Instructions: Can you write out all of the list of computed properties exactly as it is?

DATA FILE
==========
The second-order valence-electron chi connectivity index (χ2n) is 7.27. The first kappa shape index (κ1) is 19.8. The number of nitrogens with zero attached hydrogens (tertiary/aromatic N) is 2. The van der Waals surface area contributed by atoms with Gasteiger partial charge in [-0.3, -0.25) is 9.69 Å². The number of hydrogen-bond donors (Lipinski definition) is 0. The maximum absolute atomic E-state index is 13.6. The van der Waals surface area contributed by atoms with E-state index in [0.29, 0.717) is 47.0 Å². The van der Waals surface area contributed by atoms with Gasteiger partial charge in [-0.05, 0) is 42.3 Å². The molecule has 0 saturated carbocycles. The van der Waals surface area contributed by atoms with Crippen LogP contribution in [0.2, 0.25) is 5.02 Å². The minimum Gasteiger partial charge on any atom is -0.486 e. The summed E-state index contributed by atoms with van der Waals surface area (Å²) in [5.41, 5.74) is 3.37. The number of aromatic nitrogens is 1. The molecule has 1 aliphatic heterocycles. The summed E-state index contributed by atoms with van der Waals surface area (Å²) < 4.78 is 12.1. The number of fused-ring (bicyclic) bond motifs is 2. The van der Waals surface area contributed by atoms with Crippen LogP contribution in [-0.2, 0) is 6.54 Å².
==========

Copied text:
The second-order valence-electron chi connectivity index (χ2n) is 7.27. The first kappa shape index (κ1) is 19.8. The number of nitrogens with zero attached hydrogens (tertiary/aromatic N) is 2. The van der Waals surface area contributed by atoms with Gasteiger partial charge in [-0.3, -0.25) is 9.69 Å². The number of hydrogen-bond donors (Lipinski definition) is 0. The maximum absolute atomic E-state index is 13.6. The van der Waals surface area contributed by atoms with E-state index in [0.29, 0.717) is 47.0 Å². The van der Waals surface area contributed by atoms with Gasteiger partial charge in [-0.05, 0) is 42.3 Å². The molecule has 0 saturated carbocycles. The van der Waals surface area contributed by atoms with Crippen LogP contribution in [0.2, 0.25) is 5.02 Å². The minimum Gasteiger partial charge on any atom is -0.486 e. The summed E-state index contributed by atoms with van der Waals surface area (Å²) in [5.41, 5.74) is 3.37. The number of aromatic nitrogens is 1. The molecule has 1 aliphatic heterocycles. The summed E-state index contributed by atoms with van der Waals surface area (Å²) < 4.78 is 12.1. The number of fused-ring (bicyclic) bond motifs is 2. The van der Waals surface area contributed by atoms with Crippen LogP contribution in [-0.2, 0) is 6.54 Å².